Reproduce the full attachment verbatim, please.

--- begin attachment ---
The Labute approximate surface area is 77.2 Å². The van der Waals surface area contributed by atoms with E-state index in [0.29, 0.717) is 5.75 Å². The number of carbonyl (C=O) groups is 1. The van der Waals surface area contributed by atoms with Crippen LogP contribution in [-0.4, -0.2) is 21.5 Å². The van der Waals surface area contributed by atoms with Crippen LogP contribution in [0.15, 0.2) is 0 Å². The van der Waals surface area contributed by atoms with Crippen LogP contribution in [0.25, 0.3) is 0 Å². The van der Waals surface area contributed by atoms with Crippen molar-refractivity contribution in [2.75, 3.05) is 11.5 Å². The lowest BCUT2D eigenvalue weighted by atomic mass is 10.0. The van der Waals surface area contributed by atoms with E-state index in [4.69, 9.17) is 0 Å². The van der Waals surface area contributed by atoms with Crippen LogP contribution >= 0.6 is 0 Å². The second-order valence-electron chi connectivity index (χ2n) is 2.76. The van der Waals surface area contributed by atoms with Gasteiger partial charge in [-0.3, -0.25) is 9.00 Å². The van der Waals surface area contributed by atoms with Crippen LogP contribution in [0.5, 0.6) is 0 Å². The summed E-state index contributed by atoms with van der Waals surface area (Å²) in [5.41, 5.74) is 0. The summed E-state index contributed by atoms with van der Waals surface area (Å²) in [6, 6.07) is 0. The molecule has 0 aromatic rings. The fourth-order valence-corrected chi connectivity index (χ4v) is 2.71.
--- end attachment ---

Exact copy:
The Labute approximate surface area is 77.2 Å². The van der Waals surface area contributed by atoms with E-state index in [0.29, 0.717) is 5.75 Å². The number of carbonyl (C=O) groups is 1. The van der Waals surface area contributed by atoms with Crippen LogP contribution in [-0.4, -0.2) is 21.5 Å². The van der Waals surface area contributed by atoms with Crippen LogP contribution in [0.15, 0.2) is 0 Å². The van der Waals surface area contributed by atoms with Crippen LogP contribution in [0.25, 0.3) is 0 Å². The van der Waals surface area contributed by atoms with Crippen molar-refractivity contribution in [2.75, 3.05) is 11.5 Å². The lowest BCUT2D eigenvalue weighted by atomic mass is 10.0. The van der Waals surface area contributed by atoms with E-state index in [4.69, 9.17) is 0 Å². The van der Waals surface area contributed by atoms with Crippen LogP contribution >= 0.6 is 0 Å². The second-order valence-electron chi connectivity index (χ2n) is 2.76. The van der Waals surface area contributed by atoms with Gasteiger partial charge in [-0.3, -0.25) is 9.00 Å². The van der Waals surface area contributed by atoms with Crippen LogP contribution in [0.5, 0.6) is 0 Å². The summed E-state index contributed by atoms with van der Waals surface area (Å²) in [5.41, 5.74) is 0. The summed E-state index contributed by atoms with van der Waals surface area (Å²) in [6, 6.07) is 0. The molecule has 0 aromatic rings. The fourth-order valence-corrected chi connectivity index (χ4v) is 2.71.